Consumer Debt - Financial Regulation
While borrowing money has its conveniences, it also carries the possibility of taking on too much debt. Certain habits may indicate an issue with your debt load:
- Paying off an account only to charge it back up again
- Maxing out or being close to maxing out your revolving lines of credit
- Using alternative methods to pay creditors
- Overdrawing your checking account
- Not knowing how many creditors you owe, amounts you owe, or interest rates
- Having a major utility disconnected due to non-payment
- Overspending on wants instead of focusing on needs
If you find yourself in debt, a Debt Management Services (DMS) provider may be able to assist you in managing your debt through counseling and negotiated repayment terms. Learn more about DMS providers, your rights under Maryland law, and resources to find a DMS provider licensed in the state of Maryland.
You also have protections against abusive collection practices from collection agencies if you get behind on your bills. The Maryland Consumer Debt Collection Act provides recourse to Maryland consumers who have had their rights violated by collection practices. Learn more information about collection agencies licensed in the state of Maryland, collection practices prohibited by Maryland law, and ways to file a complaint.
Prepayment penalties may be permissible under certain Maryland law and are subject to certain limitations. However, many Maryland laws do not permit prepayment penalties. The language in the contract governs and must be reviewed carefully. A prepayment penalty may be allowed depending on the contract.
Predatory lending involves originating loans by deceiving the consumer on the benefits, the cost or the terms of the loan. You may file a complaint with the Commissioner of Financial Regulation if you believe that you are a victim of predatory lending. You may also file a complaint against any of the licensees or registrants regulated by this office if you believe they may be acting in violation of Maryland law. You should also check to see if an individual or business is licensed before doing business with them.
The Maryland Attorney General's Office has more information on predatory lending in relation to home equity loans.
A payday loan is a term used to describe a short-term, high-interest loan, sometimes referred to as a “cash advance”, regardless of whether payment of the loan is linked to a borrower’s payday. The high cost of these short-term loans can sometimes trap consumers into a cycle of debt.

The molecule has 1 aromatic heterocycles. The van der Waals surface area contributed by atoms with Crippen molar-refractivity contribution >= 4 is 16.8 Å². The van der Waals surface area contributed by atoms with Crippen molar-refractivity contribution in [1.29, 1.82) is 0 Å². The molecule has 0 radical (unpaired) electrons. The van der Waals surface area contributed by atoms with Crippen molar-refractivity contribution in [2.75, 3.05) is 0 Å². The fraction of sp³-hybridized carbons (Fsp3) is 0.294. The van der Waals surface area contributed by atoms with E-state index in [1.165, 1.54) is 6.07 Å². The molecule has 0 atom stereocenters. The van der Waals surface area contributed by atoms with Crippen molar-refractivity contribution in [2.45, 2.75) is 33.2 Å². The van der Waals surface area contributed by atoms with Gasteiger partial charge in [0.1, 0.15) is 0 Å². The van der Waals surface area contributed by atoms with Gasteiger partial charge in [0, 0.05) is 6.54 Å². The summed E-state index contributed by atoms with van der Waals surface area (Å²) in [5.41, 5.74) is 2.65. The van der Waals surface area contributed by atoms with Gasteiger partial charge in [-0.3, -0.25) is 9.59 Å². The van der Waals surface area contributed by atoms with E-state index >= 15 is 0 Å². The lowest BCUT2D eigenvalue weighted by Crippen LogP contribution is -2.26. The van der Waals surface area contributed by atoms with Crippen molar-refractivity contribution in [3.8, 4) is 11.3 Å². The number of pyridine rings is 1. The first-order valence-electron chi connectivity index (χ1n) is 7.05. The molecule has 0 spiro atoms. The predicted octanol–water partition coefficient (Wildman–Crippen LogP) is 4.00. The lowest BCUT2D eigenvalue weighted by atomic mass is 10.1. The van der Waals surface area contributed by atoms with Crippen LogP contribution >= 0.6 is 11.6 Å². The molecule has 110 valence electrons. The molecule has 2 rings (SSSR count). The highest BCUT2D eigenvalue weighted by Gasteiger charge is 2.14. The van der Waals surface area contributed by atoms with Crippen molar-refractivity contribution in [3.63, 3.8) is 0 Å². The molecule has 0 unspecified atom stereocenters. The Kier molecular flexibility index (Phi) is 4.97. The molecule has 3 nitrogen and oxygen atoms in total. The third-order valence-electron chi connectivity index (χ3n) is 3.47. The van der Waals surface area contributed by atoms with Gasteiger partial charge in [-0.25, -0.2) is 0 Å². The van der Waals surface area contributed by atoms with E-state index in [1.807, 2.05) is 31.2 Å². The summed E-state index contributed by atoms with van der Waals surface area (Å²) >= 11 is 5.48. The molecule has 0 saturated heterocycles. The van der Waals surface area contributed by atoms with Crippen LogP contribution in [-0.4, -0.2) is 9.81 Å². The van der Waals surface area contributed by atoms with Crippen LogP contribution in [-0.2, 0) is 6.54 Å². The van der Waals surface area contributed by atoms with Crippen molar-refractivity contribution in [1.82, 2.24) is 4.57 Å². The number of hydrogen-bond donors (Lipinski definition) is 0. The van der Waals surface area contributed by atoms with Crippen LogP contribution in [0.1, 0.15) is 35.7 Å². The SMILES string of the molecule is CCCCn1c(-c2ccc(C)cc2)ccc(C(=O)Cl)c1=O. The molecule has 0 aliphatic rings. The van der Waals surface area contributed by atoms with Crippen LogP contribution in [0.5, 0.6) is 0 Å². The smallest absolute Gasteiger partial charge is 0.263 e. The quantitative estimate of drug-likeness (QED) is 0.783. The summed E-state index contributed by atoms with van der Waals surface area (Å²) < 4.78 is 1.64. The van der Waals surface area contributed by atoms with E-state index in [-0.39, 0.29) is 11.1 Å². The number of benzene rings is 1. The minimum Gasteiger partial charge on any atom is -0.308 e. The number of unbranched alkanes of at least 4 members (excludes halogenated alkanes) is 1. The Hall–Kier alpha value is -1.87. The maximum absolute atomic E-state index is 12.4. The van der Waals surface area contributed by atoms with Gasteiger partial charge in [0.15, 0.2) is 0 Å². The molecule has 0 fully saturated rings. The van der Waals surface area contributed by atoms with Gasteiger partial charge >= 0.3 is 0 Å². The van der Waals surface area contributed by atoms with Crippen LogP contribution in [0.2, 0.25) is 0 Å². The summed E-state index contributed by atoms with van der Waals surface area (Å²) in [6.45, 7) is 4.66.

Learn more about payday loans, federal and state payday loan protections, and ways to submit a complaint.
Motor vehicles are one of the most common types of consumer goods repossessed. A creditor may repossess your vehicle if loan payments become delinquent, even after one missed payment. Failure to abide by other terms of the contract may also be grounds for repossession. Creditors may not use force in seizing the vehicle. The buyer will forfeit all rights under Maryland Law if the buyer is guilty of fraudulent conduct, intentionally and wrongfully concealing, removing, damaging or destroying the vehicle, or attempting to do so in order to prevent repossession.
Please review the full contract of the loan to determine under which Maryland law the loan was written. Typically, a creditor may:
- Issue a Discretionary Notice at least 10 days prior to repossessing the vehicle to all signers on the loan by personal delivery or by certified or registered mail. You are not required to pay any repossession expenses if the creditor failed to issue you a Discretionary Notice.
- Send a Required Notice to you by registered or certified mail within 5 days after the repossession of the vehicle.
- Retain the repossessed vehicle for 15 days allowing you the opportunity to reinstate the contract.
If your complaint is against a car dealership, please contact the Maryland Motor Vehicle Administration (MVA) at 410-768-7000 to file a written complaint.
You can also file a complaint if you are facing repossession of your vehicle.
Additional information about auto loans:
Regulation and Complaints
The Office of the Commissioner of Financial Regulation licenses or registers, and regulates providers of a variety of financial services involved in the debt space. These include the following:
- consumer loan companies
- installment loan lenders
- sales finance companies
- credit service businesses
- debt management companies
- collection agencies
- credit reporting agencies
To learn more about managing debt, debt relief services, debt management scams and your rights under federal law, visit the Federal Trade Commission’s “Coping with Debt” page.